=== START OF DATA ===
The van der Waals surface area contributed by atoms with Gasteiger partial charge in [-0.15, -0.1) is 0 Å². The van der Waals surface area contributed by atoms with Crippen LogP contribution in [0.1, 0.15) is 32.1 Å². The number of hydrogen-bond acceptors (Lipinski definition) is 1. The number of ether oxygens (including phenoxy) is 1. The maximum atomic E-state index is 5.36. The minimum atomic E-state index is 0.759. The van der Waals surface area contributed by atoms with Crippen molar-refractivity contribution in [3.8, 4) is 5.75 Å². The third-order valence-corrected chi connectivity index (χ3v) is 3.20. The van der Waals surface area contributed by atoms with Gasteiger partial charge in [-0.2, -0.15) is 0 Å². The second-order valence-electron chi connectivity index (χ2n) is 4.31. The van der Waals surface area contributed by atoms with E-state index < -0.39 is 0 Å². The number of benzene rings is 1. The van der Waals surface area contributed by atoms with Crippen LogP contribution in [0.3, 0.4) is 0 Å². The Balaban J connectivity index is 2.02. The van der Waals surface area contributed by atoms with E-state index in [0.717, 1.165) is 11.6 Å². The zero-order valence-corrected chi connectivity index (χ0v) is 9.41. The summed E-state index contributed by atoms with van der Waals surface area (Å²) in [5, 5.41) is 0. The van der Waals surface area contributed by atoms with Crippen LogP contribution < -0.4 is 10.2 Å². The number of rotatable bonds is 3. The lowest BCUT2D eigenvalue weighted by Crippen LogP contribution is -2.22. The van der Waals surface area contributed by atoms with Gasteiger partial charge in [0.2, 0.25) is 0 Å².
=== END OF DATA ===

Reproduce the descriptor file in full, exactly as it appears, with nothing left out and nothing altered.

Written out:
The van der Waals surface area contributed by atoms with Gasteiger partial charge in [-0.15, -0.1) is 0 Å². The van der Waals surface area contributed by atoms with Crippen LogP contribution in [0.1, 0.15) is 32.1 Å². The number of hydrogen-bond acceptors (Lipinski definition) is 1. The number of ether oxygens (including phenoxy) is 1. The maximum atomic E-state index is 5.36. The minimum atomic E-state index is 0.759. The van der Waals surface area contributed by atoms with Crippen molar-refractivity contribution in [3.8, 4) is 5.75 Å². The third-order valence-corrected chi connectivity index (χ3v) is 3.20. The van der Waals surface area contributed by atoms with Gasteiger partial charge in [-0.2, -0.15) is 0 Å². The second-order valence-electron chi connectivity index (χ2n) is 4.31. The van der Waals surface area contributed by atoms with E-state index < -0.39 is 0 Å². The number of benzene rings is 1. The van der Waals surface area contributed by atoms with Crippen LogP contribution in [0.3, 0.4) is 0 Å². The Balaban J connectivity index is 2.02. The van der Waals surface area contributed by atoms with E-state index in [0.717, 1.165) is 11.6 Å². The zero-order valence-corrected chi connectivity index (χ0v) is 9.41. The summed E-state index contributed by atoms with van der Waals surface area (Å²) in [5, 5.41) is 0. The van der Waals surface area contributed by atoms with Crippen LogP contribution < -0.4 is 10.2 Å². The number of rotatable bonds is 3. The lowest BCUT2D eigenvalue weighted by Crippen LogP contribution is -2.22. The van der Waals surface area contributed by atoms with Gasteiger partial charge in [0.2, 0.25) is 0 Å².